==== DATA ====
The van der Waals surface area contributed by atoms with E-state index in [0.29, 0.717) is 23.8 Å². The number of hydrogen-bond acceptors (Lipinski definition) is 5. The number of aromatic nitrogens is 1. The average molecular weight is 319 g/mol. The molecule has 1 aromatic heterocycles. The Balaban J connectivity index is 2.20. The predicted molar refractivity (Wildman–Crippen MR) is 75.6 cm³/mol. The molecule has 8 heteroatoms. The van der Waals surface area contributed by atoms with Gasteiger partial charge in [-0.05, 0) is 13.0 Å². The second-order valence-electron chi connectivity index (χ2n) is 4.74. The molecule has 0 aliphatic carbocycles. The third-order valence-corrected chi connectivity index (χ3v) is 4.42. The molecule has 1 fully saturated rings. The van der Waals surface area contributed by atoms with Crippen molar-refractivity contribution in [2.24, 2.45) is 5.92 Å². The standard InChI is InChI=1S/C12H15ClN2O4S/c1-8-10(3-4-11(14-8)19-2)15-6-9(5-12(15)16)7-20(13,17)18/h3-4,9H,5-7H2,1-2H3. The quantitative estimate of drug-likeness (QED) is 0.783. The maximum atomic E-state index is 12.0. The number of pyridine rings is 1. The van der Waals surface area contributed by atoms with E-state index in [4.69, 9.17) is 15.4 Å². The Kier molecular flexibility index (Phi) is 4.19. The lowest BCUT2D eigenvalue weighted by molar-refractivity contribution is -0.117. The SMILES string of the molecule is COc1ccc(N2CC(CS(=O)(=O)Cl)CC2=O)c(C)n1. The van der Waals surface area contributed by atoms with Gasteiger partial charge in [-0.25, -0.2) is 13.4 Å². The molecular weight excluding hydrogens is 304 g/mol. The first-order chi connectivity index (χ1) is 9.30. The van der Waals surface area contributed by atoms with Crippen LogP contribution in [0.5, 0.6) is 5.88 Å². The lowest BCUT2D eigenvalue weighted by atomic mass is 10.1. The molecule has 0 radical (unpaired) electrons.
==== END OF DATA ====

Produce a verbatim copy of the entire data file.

The van der Waals surface area contributed by atoms with E-state index in [0.29, 0.717) is 23.8 Å². The number of hydrogen-bond acceptors (Lipinski definition) is 5. The number of aromatic nitrogens is 1. The average molecular weight is 319 g/mol. The molecule has 1 aromatic heterocycles. The Balaban J connectivity index is 2.20. The predicted molar refractivity (Wildman–Crippen MR) is 75.6 cm³/mol. The molecule has 8 heteroatoms. The van der Waals surface area contributed by atoms with Gasteiger partial charge in [-0.05, 0) is 13.0 Å². The second-order valence-electron chi connectivity index (χ2n) is 4.74. The molecule has 0 aliphatic carbocycles. The third-order valence-corrected chi connectivity index (χ3v) is 4.42. The molecule has 1 fully saturated rings. The van der Waals surface area contributed by atoms with Crippen molar-refractivity contribution in [2.24, 2.45) is 5.92 Å². The standard InChI is InChI=1S/C12H15ClN2O4S/c1-8-10(3-4-11(14-8)19-2)15-6-9(5-12(15)16)7-20(13,17)18/h3-4,9H,5-7H2,1-2H3. The quantitative estimate of drug-likeness (QED) is 0.783. The maximum atomic E-state index is 12.0. The number of pyridine rings is 1. The van der Waals surface area contributed by atoms with E-state index in [4.69, 9.17) is 15.4 Å². The Kier molecular flexibility index (Phi) is 4.19. The lowest BCUT2D eigenvalue weighted by molar-refractivity contribution is -0.117. The SMILES string of the molecule is COc1ccc(N2CC(CS(=O)(=O)Cl)CC2=O)c(C)n1. The van der Waals surface area contributed by atoms with Gasteiger partial charge in [-0.25, -0.2) is 13.4 Å². The molecular weight excluding hydrogens is 304 g/mol. The first-order chi connectivity index (χ1) is 9.30. The van der Waals surface area contributed by atoms with Crippen LogP contribution in [0.5, 0.6) is 5.88 Å². The lowest BCUT2D eigenvalue weighted by atomic mass is 10.1. The molecule has 0 radical (unpaired) electrons.